Traders will price up a huge number of scenarios. For example, the time of England’s first try tomorrow is priced at 36-39. If you expect the likes of Johnny May to make another fast start at Twickenham – he went over after just four minutes against the All Blacks last Saturday – then you would sell at 36.
If May or one of his teammates scored a try after the 12th minute against the Springboks, for example, this market would make up 24. If the visitors held out until the 54th minute before England scored a try, then sellers at 36 would make a loss of 18 times their stake.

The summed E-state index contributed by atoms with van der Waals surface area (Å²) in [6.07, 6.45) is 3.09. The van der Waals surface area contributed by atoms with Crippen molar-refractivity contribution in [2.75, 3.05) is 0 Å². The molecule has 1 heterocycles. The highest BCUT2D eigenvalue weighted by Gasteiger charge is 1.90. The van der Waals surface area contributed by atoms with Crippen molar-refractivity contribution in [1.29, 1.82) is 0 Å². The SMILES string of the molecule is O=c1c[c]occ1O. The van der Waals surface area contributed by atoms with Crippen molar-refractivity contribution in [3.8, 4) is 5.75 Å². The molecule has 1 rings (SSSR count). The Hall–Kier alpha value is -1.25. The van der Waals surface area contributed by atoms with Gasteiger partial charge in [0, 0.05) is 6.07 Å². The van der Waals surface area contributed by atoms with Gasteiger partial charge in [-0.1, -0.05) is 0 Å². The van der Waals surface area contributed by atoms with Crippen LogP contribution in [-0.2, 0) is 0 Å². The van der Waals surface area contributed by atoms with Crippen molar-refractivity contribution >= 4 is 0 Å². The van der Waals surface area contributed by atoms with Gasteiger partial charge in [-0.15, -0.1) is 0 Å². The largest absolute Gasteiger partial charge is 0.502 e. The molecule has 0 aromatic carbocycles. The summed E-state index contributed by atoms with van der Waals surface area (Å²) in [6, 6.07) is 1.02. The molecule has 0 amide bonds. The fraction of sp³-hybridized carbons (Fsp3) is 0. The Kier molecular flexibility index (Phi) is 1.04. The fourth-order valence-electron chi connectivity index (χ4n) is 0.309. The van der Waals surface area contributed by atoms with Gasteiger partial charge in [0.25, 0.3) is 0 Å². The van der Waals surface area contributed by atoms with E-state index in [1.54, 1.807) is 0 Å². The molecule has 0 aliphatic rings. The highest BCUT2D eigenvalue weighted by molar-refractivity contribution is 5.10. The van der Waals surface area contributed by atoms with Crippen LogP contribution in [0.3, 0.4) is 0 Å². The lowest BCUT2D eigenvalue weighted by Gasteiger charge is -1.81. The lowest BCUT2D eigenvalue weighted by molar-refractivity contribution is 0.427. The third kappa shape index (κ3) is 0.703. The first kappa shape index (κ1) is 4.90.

The time of the first match try, trading at 23-26, is an alternative to consider.
Punters expecting a war of attrition in wet conditions may want to sell total match tries at 3.4. To make a profit you would need under four tries. On the other hand, if bettors anticipated an open end-to-game clash, then buying total tries at 3.9 could appeal. You’d need four tries to make a very slender profit.